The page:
Contribution of microorganisms to the oxidation of pyrite

G.J.M.W. Arkesteyn

Research output: Thesisinternal PhD, WU


Optimum conditions for the accumulation of substantial amounts of pyrite (FeS <sub>2</sub> ) in the sediment are found in estuarine areas, especially in the tropics. In such areas anaerobic conditions prevail owing to continuous saturation with water. There is an abundant supply of organic matter, in the tropics mainly derived from extensive mangrove forests. Continuous supply of sulphate takes place from the see by the tidal movement. The complex organic material is decomposed by anaerobic bacteria into low-molecular compounds which in turn can be utilized as energy and/or carbon source by sulphate-reducing bacteria. Sulphate is utilized as electron-acceptor by these bacteria and reduced to hydrogen sulphide. Part of the latter compound is fixed as iron sulphide from which pyrite can be formed. Iron is mostly present in such amounts that accumulation up to 10% pyrite is possible. As a result of the strong tidal movement, partial oxidation of sulphide to elemental sulphur (S <sup>0</sup> ) is possible and there is a constant removal of alkaline compounds like HCO <sub>3</sub><sup>-</sup> which is formed during sulphate reduction. S <sup>0</sup> is a necessary intermediate in the formation of pyrite, whilst the continuous removal of the bicarbonate results in a decreased pH which is kinetically favourable for the formation of pyrite.<br/>Drainage of the sediment leads to cracking of the unripened clay through which air can penetrate into the soil. Pyrite is then oxidized partly to sulphuric acid that causes a pH drop of the soil near neutral to 4 or even lower. Such soil is useless for agricultural purposes as a result of the low pH. Besides sulphuric acid, the straw-yellow mineral jarosite, KFe <sub>3</sub> (SO <sub>4</sub> ) <sub>2</sub> (OH) <sub>6</sub> , is formed from which the name "cat clay" originates.<br/>The oxidation of pyrite at a pH below 4, is mainly a microbial process. When starting the experiment it was unknown in what way the initial acidification of the sediment from near neutral to pH 4 proceeds.<br/>Chapter 2 contains the results of a study of microbial processes involved in the formation of acid sulphate soils. Special attention was given to the initial drop of pH from 7 to 4. It appeared that the initial acidification is a non-biologically catalysed process.<br/><em>Thiobacillus thioparus, Thiobacillus thiooxidans</em> and heterotrophic thiosulphate-oxidizing bacteria were isolated from acidifying potentially acid sulphate soil. However, these bacteria were not able to oxidize pyrite. The oxidation of the mineral in synthetic media inoculated with <em>Thiobacillus thioparus, Thiobacillus thiooxidans, Thiobacillus intermedius</em> or <em>Thiobacillus perometabolis</em> did not proceed faster than that in sterile media. Nevertheless, the numbers of cells in the inoculated media increased by a factor of 10-100 to a maximum of 10 <sup>5</sup> cells/ml medium (2. Fig. 3). The thiobacilli probably oxidize a small amount of the reduced sulphur compounds which are formed during the non-biological oxidation of pyrite. Experiments with sterilized potentially acid sulphate soil to which pure cultures of different thiobacilli or a suspension of unsterilized potentially acid sulphate soil were added aseptically corroborated the above-mentioned findings (2. Table 2). The initial acidification of sterile potentially acid sulphate soils was comparable with that of the inoculated soils. Only after the pH had decreased to values below 4.0 the oxidation of pyrite in the sterile soil was significantly slower than that in the soils inoculated with cultures of <em>Thiobacillus ferrooxidans.</em><br/>Although the addition of lime prevented acidification, the non- biological oxidation of pyrite was not abolished during the 68 days the process was followed (2. Table 2b).<br/>Attempts to isolate. other microorganisms that might be involved in the oxidation of pyrite such as <em>Leptospirillum ferrooxidans</em> or members of the genus <em>Metallogenium</em> were not successful. The only organism which is responsible for the oxidation of pyrite is <em>Thiobacillus ferrooxidans.</em><br/>Two mechanisms of the oxidation of pyrite by <em>Thiobacillus ferrooxidans</em> are known viz.: "the indirect contact mechanism" and the "direct contact mechanism" According to the former mechanism, the sulphur moiety of pyrite is oxidized to sulphate by ferric ions which in turn are reduced to ferrous iron. <em>Thiobacillus ferrooxidans</em> oxidizes the ferrous iron to ferric iron to complete a cyclic process. According to the second mechanism the bacterium is in direct contact with the mineral and it oxidizes the iron as well as the sulphur moiety of pyrite. When starting the experiments it was evident that pyrite can be oxidized by <em>Thiobacillus ferrooxidans</em> according to the indirect contact mechanism but there were some indications that the direct contact mechanism can also occur.<br/>Chapter 3 gives the results of a study in which it was clearly shown that <em>Thiobacillus ferrooxidans</em> is able to oxidize pyrite according to the direct contact mechanism. Inhibitors of the oxidation of Fe <sup>2+</sup> and S <sup>0</sup> , <em></em> NaN <sub>3</sub> and N-ethylmaleimide (NEM), respectively, partially abolished the oxidation of pyrite when added separately but when the inhibitors were added together the oxidation of the mineral completely stopped (3.Table 1).<br/>The electrons released during the oxidation of ferrous iron are transferred to cytochrome c, whilst the electrons derived from the oxidation of elemental sulphur probably reduce acceptors with a lower redox potential. Cytochromes of the b-type were clearly shown to be present in cells grown in media with S <sup>0</sup> or FeS <sub>2</sub> as energy source, but they were not observed in cells grown in media with Fe <sup>2+</sup> as electron donor (3. Fig. 3). The efficiency of the utilization of released electrons at pH 4.0 was highest with S <sup>0</sup> less with FeS <sub>2</sub> and lowest with Fe <sup>2+</sup> as energy source. This was investigated by measuring the incorporation of radio-active carbon dioxide ( <sup>14</sup> CO <sub>2</sub> ) into the bacteria in media with the three different electron donors (3. Table 3).<br/>Additional evidence for the direct oxidation of the sulphur moiety of pyrite by <em>Thiobacillus ferrooxidans</em> was obtained from the fact that the oxidation of Fe <sup>2+</sup> at pH 5.0 was negligible, whereas the oxidation of S <sup>0</sup> and FeS <sub>2</sub> clearly proceeded at this pH. Separation of bacteria and pyrite by means of a dialysis bag to prevent direct contact resulted in a decrease of the rate of oxidation of the mineral which was comparable with the inhibition of pyrite by NEM (3. Table 2). The oxidation of the sulphur moiety of pyrite by <em>Thiobacillus ferrooxidans</em> was relatively more important with increasing pH.<br/>During the study of the oxidation of pyrite by <em>Thiobacillus ferrooxidans</em> it appeared that cultures of this bacterium grown in media with Fe <sup>2+</sup> as energy source without exception contained <em>Thiobacillus acidophilus.</em> Nothing was known about factors which can explain the close association between the two organisms.<br/>Chapter 4 contains a survey of the results of an investigation into factors responsible for the presence of <em>Thiobacillus acidophilus</em> in <em>Thiobacillus ferrooxidans</em> cultures. The most obvious explanation would be that <em>Thiobacillus ferrooxidans</em> is able to utilize Fe <sup>2+</sup> as energy source. But attempts to adapt the mixotroph to the oxidation of Fe <sup>2+</sup> were not successful. <em>Thiobacillus acidophilus</em> grew in modest numbers on organic matter excreted by <em>Thiobacillus ferrooxidans</em> (4. Table 2). Oligocarbophilic growth also was observed (4. Table 6). Possible substrates for such a growth are: methanol and ethanol whilst hydrogen sulphide also can be utilized as energy source by the organism.<br/><em>Thiobacillus ferrooxidans</em> may profit from the presence of <em>Thiobacillus acidophilus</em> in mixed cultures containing organic compounds such as alcohols, amino acids or organic acids which are toxic to <em>Thiobacillus ferrooxidans.</em> Such compounds are utilized by the mixotroph after which the autotrophic organism can grow.<br/>Experiments with fluorescent labelled antibodies against <em>Thiobacillus acidophilus</em> showed that in mixed cultures of both organisms the cell numbers of the mixotroph were comparable with cell numbers of the autotroph (4. Table Also the fact that <em>Thiobacillus ferrooxidans</em> cultures are hard to purify indicates that both organism are present in almost equal numbers in heterogeneous cultures. These observations might be an indication that <em>Thiobacillus ferrooxidans</em> excretes more assimilable organic matter in the presence of <em>Thiobacillus acidophilus</em> than in pure cultures. More research is necessary to prove this assumption.<p/>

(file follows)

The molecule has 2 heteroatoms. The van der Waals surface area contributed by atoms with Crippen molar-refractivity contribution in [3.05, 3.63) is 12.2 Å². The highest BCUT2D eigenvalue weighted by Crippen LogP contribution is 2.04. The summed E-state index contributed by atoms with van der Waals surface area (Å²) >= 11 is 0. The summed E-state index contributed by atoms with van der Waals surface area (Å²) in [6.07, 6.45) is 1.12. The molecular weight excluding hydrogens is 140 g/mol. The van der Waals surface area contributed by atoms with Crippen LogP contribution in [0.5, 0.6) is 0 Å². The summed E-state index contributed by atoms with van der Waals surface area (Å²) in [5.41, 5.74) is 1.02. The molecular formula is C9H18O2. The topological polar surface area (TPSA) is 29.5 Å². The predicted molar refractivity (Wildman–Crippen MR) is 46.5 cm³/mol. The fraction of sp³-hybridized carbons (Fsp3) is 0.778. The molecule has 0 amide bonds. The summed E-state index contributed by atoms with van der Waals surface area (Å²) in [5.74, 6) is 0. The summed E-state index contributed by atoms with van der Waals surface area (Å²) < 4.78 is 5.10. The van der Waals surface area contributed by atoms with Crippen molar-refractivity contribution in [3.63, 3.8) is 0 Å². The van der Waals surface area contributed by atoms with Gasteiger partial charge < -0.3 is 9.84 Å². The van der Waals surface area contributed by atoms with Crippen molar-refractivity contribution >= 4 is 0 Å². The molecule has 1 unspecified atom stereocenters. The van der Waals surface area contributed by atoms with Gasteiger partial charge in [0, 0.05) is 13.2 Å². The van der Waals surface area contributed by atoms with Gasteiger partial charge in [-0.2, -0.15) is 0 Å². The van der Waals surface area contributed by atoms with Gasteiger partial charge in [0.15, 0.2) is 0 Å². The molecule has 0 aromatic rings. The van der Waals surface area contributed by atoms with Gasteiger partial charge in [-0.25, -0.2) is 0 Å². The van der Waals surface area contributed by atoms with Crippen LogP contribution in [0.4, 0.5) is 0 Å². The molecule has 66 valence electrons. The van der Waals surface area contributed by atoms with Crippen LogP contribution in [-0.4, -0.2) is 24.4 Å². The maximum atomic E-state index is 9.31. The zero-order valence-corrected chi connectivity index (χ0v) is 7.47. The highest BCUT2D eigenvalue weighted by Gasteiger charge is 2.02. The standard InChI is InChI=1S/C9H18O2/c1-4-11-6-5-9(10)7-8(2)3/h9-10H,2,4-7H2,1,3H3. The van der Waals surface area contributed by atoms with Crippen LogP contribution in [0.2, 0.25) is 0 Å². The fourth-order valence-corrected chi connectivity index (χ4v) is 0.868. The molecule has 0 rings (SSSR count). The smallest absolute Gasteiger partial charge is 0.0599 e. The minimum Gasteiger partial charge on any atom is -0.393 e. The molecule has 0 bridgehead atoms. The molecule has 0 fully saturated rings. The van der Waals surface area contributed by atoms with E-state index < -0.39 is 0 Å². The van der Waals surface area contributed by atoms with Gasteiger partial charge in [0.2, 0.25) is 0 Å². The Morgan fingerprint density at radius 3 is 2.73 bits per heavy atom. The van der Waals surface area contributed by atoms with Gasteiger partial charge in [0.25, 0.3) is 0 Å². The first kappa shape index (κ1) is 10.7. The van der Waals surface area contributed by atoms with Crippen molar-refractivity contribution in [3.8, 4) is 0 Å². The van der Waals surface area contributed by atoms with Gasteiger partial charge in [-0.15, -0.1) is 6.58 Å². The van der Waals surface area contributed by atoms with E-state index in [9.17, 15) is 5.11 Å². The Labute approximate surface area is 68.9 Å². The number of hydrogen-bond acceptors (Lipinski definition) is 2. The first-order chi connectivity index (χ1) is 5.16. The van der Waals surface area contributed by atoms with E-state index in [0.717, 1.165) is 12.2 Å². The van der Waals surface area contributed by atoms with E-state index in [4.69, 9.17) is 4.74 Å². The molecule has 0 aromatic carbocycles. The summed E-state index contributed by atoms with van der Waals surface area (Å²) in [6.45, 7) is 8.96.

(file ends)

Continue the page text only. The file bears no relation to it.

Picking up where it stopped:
Original languageEnglish
QualificationDoctor of Philosophy
Awarding Institution
  • Mulder, E.G., Promotor, External person
Award date15 Feb 1980
Place of PublicationWageningen
Publication statusPublished - 1980


  • acid sulfate soils
  • soil
  • pyrites
  • clay soils

Fingerprint Dive into the research topics of 'Contribution of microorganisms to the oxidation of pyrite'. Together they form a unique fingerprint.

  • Cite this